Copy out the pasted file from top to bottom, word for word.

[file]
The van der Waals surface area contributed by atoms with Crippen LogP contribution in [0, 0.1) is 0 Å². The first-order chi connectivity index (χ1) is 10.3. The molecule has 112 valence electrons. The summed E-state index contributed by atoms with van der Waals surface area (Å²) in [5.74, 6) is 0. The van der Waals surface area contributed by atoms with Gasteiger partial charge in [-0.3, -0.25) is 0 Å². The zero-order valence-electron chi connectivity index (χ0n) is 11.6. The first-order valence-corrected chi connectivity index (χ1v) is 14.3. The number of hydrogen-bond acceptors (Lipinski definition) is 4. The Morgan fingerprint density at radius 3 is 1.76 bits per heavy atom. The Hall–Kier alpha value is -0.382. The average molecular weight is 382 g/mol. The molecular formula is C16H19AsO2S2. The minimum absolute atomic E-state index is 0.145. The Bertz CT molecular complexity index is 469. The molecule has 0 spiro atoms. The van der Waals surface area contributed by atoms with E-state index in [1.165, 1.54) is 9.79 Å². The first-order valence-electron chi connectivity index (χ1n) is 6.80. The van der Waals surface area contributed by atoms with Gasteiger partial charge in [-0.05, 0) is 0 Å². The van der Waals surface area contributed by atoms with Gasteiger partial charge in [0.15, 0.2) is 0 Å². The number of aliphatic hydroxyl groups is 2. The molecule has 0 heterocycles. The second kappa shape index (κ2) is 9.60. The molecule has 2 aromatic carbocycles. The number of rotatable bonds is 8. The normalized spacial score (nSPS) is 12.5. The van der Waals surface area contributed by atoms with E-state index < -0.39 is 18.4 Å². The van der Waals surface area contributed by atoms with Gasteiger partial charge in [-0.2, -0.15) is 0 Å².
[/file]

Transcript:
The van der Waals surface area contributed by atoms with Crippen LogP contribution in [0, 0.1) is 0 Å². The first-order chi connectivity index (χ1) is 10.3. The molecule has 112 valence electrons. The summed E-state index contributed by atoms with van der Waals surface area (Å²) in [5.74, 6) is 0. The van der Waals surface area contributed by atoms with Gasteiger partial charge in [-0.3, -0.25) is 0 Å². The zero-order valence-electron chi connectivity index (χ0n) is 11.6. The first-order valence-corrected chi connectivity index (χ1v) is 14.3. The number of hydrogen-bond acceptors (Lipinski definition) is 4. The Morgan fingerprint density at radius 3 is 1.76 bits per heavy atom. The Hall–Kier alpha value is -0.382. The average molecular weight is 382 g/mol. The molecular formula is C16H19AsO2S2. The minimum absolute atomic E-state index is 0.145. The Bertz CT molecular complexity index is 469. The molecule has 0 spiro atoms. The van der Waals surface area contributed by atoms with E-state index in [1.165, 1.54) is 9.79 Å². The first-order valence-electron chi connectivity index (χ1n) is 6.80. The van der Waals surface area contributed by atoms with Gasteiger partial charge in [-0.05, 0) is 0 Å². The van der Waals surface area contributed by atoms with Gasteiger partial charge in [0.15, 0.2) is 0 Å². The number of aliphatic hydroxyl groups is 2. The molecule has 0 heterocycles. The second kappa shape index (κ2) is 9.60. The molecule has 2 aromatic carbocycles. The number of rotatable bonds is 8. The normalized spacial score (nSPS) is 12.5. The van der Waals surface area contributed by atoms with E-state index < -0.39 is 18.4 Å². The van der Waals surface area contributed by atoms with Gasteiger partial charge in [-0.2, -0.15) is 0 Å².